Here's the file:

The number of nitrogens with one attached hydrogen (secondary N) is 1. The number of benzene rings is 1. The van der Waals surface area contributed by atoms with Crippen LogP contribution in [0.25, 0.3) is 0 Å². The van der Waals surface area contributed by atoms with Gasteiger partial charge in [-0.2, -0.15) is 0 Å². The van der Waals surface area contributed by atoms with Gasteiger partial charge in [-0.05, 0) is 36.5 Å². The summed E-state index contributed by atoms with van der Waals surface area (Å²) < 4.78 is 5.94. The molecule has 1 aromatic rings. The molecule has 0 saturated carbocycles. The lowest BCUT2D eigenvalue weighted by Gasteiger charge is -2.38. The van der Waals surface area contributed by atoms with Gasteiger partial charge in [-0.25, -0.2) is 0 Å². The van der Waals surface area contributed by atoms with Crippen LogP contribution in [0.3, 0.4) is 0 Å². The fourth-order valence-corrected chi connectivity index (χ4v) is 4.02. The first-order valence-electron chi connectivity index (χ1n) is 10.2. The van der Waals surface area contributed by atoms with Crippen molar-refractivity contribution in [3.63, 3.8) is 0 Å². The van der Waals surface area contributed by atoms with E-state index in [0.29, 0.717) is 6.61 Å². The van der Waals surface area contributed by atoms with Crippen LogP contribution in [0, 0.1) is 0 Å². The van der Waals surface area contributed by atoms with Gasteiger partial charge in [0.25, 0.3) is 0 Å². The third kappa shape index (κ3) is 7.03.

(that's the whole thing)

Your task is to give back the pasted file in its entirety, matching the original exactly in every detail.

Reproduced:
The number of nitrogens with one attached hydrogen (secondary N) is 1. The number of benzene rings is 1. The van der Waals surface area contributed by atoms with Crippen LogP contribution in [0.25, 0.3) is 0 Å². The van der Waals surface area contributed by atoms with Gasteiger partial charge in [-0.2, -0.15) is 0 Å². The van der Waals surface area contributed by atoms with Gasteiger partial charge in [-0.05, 0) is 36.5 Å². The summed E-state index contributed by atoms with van der Waals surface area (Å²) < 4.78 is 5.94. The molecule has 1 aromatic rings. The molecule has 0 saturated carbocycles. The lowest BCUT2D eigenvalue weighted by Gasteiger charge is -2.38. The van der Waals surface area contributed by atoms with Gasteiger partial charge in [-0.25, -0.2) is 0 Å². The van der Waals surface area contributed by atoms with Crippen LogP contribution in [0.3, 0.4) is 0 Å². The fourth-order valence-corrected chi connectivity index (χ4v) is 4.02. The first-order valence-electron chi connectivity index (χ1n) is 10.2. The van der Waals surface area contributed by atoms with Crippen molar-refractivity contribution in [3.63, 3.8) is 0 Å². The van der Waals surface area contributed by atoms with E-state index in [0.29, 0.717) is 6.61 Å². The van der Waals surface area contributed by atoms with Crippen LogP contribution in [0, 0.1) is 0 Å². The van der Waals surface area contributed by atoms with Gasteiger partial charge in [0.25, 0.3) is 0 Å². The third kappa shape index (κ3) is 7.03.